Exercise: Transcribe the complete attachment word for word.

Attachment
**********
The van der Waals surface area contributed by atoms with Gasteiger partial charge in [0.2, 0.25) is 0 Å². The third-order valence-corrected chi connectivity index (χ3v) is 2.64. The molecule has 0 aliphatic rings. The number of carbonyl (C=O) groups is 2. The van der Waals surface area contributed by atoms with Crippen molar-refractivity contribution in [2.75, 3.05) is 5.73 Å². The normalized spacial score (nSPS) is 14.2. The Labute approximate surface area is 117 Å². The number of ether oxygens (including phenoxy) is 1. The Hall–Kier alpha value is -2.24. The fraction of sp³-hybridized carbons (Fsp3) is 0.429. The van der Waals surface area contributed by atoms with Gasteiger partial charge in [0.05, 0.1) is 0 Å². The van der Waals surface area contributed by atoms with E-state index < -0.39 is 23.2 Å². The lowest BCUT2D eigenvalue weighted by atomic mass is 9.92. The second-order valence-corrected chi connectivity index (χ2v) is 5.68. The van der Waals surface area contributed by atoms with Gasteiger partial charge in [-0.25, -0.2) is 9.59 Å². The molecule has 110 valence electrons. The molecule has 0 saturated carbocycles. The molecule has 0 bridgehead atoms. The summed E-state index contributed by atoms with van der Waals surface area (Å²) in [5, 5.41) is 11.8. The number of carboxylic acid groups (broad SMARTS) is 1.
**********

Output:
The van der Waals surface area contributed by atoms with Gasteiger partial charge in [0.2, 0.25) is 0 Å². The third-order valence-corrected chi connectivity index (χ3v) is 2.64. The molecule has 0 aliphatic rings. The number of carbonyl (C=O) groups is 2. The van der Waals surface area contributed by atoms with Crippen molar-refractivity contribution in [2.75, 3.05) is 5.73 Å². The normalized spacial score (nSPS) is 14.2. The Labute approximate surface area is 117 Å². The number of ether oxygens (including phenoxy) is 1. The Hall–Kier alpha value is -2.24. The fraction of sp³-hybridized carbons (Fsp3) is 0.429. The van der Waals surface area contributed by atoms with Gasteiger partial charge in [0.05, 0.1) is 0 Å². The van der Waals surface area contributed by atoms with E-state index < -0.39 is 23.2 Å². The lowest BCUT2D eigenvalue weighted by atomic mass is 9.92. The second-order valence-corrected chi connectivity index (χ2v) is 5.68. The van der Waals surface area contributed by atoms with Gasteiger partial charge in [-0.25, -0.2) is 9.59 Å². The molecule has 110 valence electrons. The molecule has 0 saturated carbocycles. The molecule has 0 bridgehead atoms. The summed E-state index contributed by atoms with van der Waals surface area (Å²) in [5, 5.41) is 11.8. The number of carboxylic acid groups (broad SMARTS) is 1.